Note also the clever rhymes of the first three lines. ‘Deny it’ and ‘Defy it’ are elided in a lazy, three-in-the-morning drawl, to rhyme with ‘quiet’, which is correspondingly pulled apart to something like ‘Qui-et’.
Lights flicker from the opposite loft
In this room the heat pipes just cough
The country music station plays soft
But there’s nothing really, nothing to turn off
Just Louise and her lover so entwined
And these visions of Johanna that conquer my mind
The next two lines are scene-setting, their spare description evoking a late-night eeriness. The stillness is interrupted by the lights, the pipes, and a country music station playing soft. But there’s nothing really, nothing to turn off. This is a virtuoso metaphor for a songwriter’s (Dylan’s?) worst nightmare. Failure isn’t being hated, it’s being a nothing.
This fear of nothingness is explicitly tied to loving Louise in the next line. The night plays tricks on the songwriter, forcing on him intrusive visions, visions of Johanna, where there’s nothing – nothing to turn off, only Louise and her lover. If there’s nothing to turn off, there’s nothing turned on either – and that includes Dylan, who is so unimpressed by his entwinement with Louise that his focus is (comically) on a loft that’s far away and noises that are barely audible. Louise and her lover are the country music, just as Johanna will be poetry.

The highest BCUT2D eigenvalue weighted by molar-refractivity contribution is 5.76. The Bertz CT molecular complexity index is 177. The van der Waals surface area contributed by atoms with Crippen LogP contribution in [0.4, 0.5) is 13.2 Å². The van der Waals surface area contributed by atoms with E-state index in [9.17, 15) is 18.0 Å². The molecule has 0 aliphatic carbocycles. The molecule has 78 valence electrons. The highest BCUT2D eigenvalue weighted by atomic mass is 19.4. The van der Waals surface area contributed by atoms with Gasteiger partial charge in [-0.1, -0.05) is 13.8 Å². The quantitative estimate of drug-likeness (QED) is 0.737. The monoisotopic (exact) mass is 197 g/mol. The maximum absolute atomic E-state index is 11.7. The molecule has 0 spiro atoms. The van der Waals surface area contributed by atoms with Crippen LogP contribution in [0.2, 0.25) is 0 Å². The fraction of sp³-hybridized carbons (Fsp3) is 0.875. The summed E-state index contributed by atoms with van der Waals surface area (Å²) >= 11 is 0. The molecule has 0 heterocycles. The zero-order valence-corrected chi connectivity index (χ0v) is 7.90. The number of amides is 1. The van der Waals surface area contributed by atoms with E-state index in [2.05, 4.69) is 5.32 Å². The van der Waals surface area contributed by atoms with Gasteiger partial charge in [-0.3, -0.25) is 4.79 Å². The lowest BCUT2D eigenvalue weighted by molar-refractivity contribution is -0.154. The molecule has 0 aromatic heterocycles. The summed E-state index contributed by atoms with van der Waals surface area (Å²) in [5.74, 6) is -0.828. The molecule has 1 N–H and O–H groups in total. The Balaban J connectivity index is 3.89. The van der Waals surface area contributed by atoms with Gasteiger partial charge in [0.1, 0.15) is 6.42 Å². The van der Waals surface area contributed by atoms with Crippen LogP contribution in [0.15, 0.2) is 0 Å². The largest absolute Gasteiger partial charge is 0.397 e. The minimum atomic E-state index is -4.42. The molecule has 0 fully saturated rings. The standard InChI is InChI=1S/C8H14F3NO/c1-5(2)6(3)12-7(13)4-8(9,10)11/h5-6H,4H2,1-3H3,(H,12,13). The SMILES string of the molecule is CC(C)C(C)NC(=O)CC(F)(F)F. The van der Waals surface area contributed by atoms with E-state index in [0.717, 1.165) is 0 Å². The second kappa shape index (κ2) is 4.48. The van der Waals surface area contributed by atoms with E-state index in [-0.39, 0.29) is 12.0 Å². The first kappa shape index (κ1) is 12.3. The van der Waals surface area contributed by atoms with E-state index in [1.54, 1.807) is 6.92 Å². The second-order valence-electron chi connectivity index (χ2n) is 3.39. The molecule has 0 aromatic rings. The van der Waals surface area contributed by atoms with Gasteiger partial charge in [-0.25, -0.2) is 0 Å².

One of Dylan’s favourite tricks is to play around with the first-, second- and third-persons in his narrative (think Tangled Up In Blue, if you know it). ‘You’, ‘we’, ‘him’ and ‘me’ are all the same person here, though Dylan can exercise a lot of purchase on the story by varying the perspective at different moments. The use of “her lover”, which is in fact ‘me’, implies here a distancing of the singer’s true self, conquered by visions of Johanna, from his current situation, caught up with Louise, thereby reinforcing the impression of an oddly distracted lover.
The first verse of the song contains all the themes of the rest of the song. The opposition of Dylan’s true and false selves. The opposition of Louise and Johanna – on one level, the dime-a-dozen girl vs the non-existent soul mate; and on another, the earthly vs the pure, the ideal. This last opposition, when inflected by the singer’s evident concern with songwriterly failure, turns into a question of artistic mundanity vs pure creativity. If we see this aspect, we might see the singer’s being entwined with Louise as him being engrossed in writing a mediocre song. These motifs haunt the form and content of the remaining verses, to which we now turn.
In the empty lot where the ladies play blindman’s bluff with the key chain
And the all-night girls they whisper of escapades out on the “D” train
We can hear the night watchman click his flashlight
Ask himself if it’s him or them that’s insane Louise, she’s all right, she’s just near
She’s delicate and seems like the mirror
But she just makes it all too concise and too clear
That Johanna’s not here
The ghost of ‘lectricity howls in the bones of her face
Where these visions of Johanna have now taken my place